BSC virus testing

A free COVID-19 drive-through screening is held in the parking lot of the Student Union on the campus of Bluefield State College. 

CHARLESTON — As more testing for COVID-19 is being done around the country, backlogs at commercial testing companies are hampering states in contact tracing.

“We are very concerned about getting test results back,” said Bill Crouch, secretary of the West Virginia Department of Health and Human Services.

If the tests are sent to commercial labs, results may not be received for seven to 14 days, he added.

“Those delays make it almost useless to do the tests,” he said. “We have to get quick results to do contact tracing.”

Crouch said in-state testing is faster, receiving results within 48 to 72 hours, but capacity is limited.

“We are working hard to develop more testing at the state level,” he said. “We are trying to expand it in-house.”

West Virginia University is developing testing as well, he added. “We want to be self-sufficient.”

That goal was echoed by Gov. Jim Justice, saying the testing delays is a nationwide problem.

“The commercial labs are being pushed to the limit in surges in many states,” he said. “As we go forward in West Virginia we want to be totally self-sufficient.”

Contact tracing only works if those who have been in contact with a positive case are quarantined quickly.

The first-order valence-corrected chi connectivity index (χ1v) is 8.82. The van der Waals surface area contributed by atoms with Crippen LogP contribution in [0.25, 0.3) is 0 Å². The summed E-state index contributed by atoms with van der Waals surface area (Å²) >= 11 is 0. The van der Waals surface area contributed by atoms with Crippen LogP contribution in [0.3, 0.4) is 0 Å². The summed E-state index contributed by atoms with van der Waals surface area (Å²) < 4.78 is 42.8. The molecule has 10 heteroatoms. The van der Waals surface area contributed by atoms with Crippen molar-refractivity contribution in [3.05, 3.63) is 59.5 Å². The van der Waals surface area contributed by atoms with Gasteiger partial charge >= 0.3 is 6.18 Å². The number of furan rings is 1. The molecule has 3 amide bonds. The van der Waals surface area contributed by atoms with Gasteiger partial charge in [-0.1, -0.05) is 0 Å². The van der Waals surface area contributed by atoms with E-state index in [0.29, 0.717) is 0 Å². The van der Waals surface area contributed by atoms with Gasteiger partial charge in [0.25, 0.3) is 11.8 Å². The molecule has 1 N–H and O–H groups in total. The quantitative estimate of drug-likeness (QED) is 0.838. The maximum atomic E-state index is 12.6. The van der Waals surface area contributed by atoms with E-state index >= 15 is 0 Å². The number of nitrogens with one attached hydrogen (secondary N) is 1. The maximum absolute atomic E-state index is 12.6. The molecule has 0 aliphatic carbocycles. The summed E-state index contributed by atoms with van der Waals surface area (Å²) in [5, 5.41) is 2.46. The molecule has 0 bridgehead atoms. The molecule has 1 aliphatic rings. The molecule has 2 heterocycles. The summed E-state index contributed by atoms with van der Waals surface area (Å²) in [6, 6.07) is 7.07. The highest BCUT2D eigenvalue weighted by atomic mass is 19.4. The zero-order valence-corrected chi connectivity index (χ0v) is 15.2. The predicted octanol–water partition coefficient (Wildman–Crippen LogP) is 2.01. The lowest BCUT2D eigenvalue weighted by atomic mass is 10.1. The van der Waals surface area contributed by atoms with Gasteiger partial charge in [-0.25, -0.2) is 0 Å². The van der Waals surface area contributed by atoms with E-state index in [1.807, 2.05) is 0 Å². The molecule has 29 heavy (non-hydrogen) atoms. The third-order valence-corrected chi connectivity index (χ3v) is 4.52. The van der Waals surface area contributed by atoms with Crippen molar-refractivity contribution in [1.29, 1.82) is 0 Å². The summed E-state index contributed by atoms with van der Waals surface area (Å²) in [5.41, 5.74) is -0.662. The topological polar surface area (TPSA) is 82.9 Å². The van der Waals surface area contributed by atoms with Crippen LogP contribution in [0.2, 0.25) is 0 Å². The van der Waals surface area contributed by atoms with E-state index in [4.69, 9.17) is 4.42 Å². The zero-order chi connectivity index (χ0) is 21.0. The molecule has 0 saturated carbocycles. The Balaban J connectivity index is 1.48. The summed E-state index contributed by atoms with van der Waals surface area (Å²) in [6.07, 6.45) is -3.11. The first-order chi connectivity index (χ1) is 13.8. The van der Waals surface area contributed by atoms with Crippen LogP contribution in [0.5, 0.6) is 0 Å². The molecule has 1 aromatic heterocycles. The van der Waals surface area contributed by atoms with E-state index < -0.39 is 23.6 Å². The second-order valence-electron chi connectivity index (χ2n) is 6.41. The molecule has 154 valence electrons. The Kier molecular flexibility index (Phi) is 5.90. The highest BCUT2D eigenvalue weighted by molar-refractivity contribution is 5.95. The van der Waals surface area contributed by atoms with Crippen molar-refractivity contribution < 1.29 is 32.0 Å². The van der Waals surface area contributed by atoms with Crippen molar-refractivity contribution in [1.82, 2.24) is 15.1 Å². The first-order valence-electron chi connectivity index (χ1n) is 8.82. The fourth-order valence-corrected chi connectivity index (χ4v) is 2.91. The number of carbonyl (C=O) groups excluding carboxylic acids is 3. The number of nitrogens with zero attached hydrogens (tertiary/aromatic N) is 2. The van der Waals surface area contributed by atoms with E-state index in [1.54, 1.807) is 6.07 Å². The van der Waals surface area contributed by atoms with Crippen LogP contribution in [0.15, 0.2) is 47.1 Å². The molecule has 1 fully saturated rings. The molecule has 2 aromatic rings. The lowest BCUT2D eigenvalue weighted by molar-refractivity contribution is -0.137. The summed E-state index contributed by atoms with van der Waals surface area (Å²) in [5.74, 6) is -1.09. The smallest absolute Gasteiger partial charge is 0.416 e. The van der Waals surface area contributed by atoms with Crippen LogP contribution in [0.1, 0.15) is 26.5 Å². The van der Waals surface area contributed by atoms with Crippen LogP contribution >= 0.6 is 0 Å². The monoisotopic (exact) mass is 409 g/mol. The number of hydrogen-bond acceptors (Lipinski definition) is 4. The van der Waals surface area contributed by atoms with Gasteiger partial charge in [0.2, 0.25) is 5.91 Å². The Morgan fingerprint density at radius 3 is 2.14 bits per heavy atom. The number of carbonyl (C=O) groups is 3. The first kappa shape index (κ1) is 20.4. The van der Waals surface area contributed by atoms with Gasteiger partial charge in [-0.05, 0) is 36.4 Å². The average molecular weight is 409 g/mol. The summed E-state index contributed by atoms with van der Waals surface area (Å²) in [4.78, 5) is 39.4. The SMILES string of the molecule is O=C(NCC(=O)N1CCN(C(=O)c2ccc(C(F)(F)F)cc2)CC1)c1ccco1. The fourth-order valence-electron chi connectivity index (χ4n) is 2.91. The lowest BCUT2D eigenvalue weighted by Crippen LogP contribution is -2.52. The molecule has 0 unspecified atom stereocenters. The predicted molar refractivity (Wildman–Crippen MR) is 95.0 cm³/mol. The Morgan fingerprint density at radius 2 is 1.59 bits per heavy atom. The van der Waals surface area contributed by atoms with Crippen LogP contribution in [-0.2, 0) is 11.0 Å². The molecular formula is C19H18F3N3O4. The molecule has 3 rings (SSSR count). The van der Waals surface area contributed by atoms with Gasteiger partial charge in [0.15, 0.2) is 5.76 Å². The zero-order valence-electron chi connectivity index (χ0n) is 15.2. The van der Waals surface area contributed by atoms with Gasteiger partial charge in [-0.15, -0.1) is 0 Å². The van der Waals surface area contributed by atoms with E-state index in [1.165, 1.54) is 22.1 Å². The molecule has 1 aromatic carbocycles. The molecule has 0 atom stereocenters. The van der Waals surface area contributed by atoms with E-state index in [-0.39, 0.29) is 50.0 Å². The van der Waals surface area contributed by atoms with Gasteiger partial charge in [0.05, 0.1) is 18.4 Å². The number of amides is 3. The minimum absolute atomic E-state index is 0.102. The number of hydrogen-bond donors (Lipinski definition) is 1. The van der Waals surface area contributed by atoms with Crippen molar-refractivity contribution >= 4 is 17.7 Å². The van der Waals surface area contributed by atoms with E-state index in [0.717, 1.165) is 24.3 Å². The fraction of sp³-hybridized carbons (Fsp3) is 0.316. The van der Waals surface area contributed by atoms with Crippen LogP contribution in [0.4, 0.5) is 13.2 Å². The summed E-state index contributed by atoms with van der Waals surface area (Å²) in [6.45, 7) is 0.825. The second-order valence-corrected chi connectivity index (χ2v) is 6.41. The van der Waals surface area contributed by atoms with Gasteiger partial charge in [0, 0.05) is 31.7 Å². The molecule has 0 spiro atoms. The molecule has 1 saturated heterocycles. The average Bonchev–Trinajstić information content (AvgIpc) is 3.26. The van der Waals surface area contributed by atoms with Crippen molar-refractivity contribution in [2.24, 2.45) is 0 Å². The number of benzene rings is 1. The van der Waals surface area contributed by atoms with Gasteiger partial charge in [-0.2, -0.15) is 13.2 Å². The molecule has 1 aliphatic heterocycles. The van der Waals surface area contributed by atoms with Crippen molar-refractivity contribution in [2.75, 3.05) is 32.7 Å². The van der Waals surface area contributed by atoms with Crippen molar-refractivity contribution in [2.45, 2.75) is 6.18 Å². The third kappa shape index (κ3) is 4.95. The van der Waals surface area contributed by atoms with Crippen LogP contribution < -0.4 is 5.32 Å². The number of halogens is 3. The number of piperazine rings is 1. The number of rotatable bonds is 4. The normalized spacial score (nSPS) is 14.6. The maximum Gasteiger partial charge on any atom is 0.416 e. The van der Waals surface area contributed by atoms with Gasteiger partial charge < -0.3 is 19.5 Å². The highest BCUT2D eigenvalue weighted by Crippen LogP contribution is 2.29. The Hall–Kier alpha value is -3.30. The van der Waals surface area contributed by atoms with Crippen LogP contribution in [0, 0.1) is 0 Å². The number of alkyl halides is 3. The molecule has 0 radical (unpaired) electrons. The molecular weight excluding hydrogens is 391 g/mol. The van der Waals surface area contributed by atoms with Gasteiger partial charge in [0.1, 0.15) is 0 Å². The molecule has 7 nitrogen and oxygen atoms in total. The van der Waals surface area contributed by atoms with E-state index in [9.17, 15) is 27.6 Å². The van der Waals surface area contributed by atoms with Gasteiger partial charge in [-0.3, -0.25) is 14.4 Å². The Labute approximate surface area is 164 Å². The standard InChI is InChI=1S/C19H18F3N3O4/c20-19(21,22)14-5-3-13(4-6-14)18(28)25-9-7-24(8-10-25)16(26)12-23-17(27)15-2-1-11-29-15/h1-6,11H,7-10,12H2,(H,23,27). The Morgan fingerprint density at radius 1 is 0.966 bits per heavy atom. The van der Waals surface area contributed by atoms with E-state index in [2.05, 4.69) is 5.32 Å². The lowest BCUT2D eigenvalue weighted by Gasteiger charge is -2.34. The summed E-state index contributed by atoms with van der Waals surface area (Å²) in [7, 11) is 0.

Dr. Ayne Amjad, the state Public Health Officer and head of the Bureau of Public Health, said those delays are a problem.

Anyone who has any symptoms should self-quarantine to wait for test results, she said.

Virginia Gov. Ralph Northam also addressed the issue during his pandemic briefing Tuesday.

“Testing delays is an issue,” he said. “We all find that unacceptable. It makes contract tracing much more difficult if you don’t have the immediate results.”

Northam said commercial labs can’t keep up with the demand so the turnaround time is delayed.

That presents challenges in an area seeing a surge, he said, because instead of a turnaround time of one to two days it may be seven to 10 days.

Northam also on Tuesday met with Dr. Deborah Birx, Coronavirus Response Coordinator for the White House Coronavirus Task Force.

He said he personally requested federal assistance to increase testing capacity and reduce test turnaround times.

“She validated a lot of great work we are doing,” he said of Birx, but he was critical of a “disconnect” between federal health officials like Birx and Pres. Donald Trump.

“That is unfortunate,” he said. “This is a biological war. We all need to be working together, not sending mixed messages.”

Northam also said the testing crisis now is a failure on the part of the federal government.

“This started back in February,” he said. “We have had no direction, no national program.”

Northam said it has been a “chaotic” situation that “could have been avoided with better leadership.”

— Contact Charles Boothe at cboothe@bdtonline.com

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